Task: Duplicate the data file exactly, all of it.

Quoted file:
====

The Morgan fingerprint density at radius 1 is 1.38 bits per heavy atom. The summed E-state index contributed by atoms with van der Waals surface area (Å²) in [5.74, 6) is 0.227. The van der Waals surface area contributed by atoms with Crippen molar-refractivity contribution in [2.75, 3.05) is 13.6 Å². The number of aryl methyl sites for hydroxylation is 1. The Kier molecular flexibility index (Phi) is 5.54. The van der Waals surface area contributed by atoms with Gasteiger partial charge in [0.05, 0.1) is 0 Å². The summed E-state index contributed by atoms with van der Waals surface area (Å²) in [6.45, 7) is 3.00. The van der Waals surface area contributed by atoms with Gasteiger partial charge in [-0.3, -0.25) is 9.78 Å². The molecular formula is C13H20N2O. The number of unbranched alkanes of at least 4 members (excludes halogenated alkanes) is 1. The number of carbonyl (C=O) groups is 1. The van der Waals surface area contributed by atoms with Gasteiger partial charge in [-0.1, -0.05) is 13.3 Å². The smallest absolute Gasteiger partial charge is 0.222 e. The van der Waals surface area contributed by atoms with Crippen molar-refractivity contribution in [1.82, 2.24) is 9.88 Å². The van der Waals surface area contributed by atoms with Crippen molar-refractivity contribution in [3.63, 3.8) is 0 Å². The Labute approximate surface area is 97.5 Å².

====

The Morgan fingerprint density at radius 1 is 1.38 bits per heavy atom. The summed E-state index contributed by atoms with van der Waals surface area (Å²) in [5.74, 6) is 0.227. The van der Waals surface area contributed by atoms with Crippen molar-refractivity contribution in [2.75, 3.05) is 13.6 Å². The number of aryl methyl sites for hydroxylation is 1. The Kier molecular flexibility index (Phi) is 5.54. The van der Waals surface area contributed by atoms with Gasteiger partial charge in [0.05, 0.1) is 0 Å². The summed E-state index contributed by atoms with van der Waals surface area (Å²) in [6.45, 7) is 3.00. The van der Waals surface area contributed by atoms with Gasteiger partial charge in [-0.3, -0.25) is 9.78 Å². The molecular formula is C13H20N2O. The number of unbranched alkanes of at least 4 members (excludes halogenated alkanes) is 1. The number of carbonyl (C=O) groups is 1. The van der Waals surface area contributed by atoms with Gasteiger partial charge in [-0.1, -0.05) is 13.3 Å². The smallest absolute Gasteiger partial charge is 0.222 e. The van der Waals surface area contributed by atoms with Crippen molar-refractivity contribution in [1.82, 2.24) is 9.88 Å². The van der Waals surface area contributed by atoms with Crippen molar-refractivity contribution in [3.63, 3.8) is 0 Å². The Labute approximate surface area is 97.5 Å².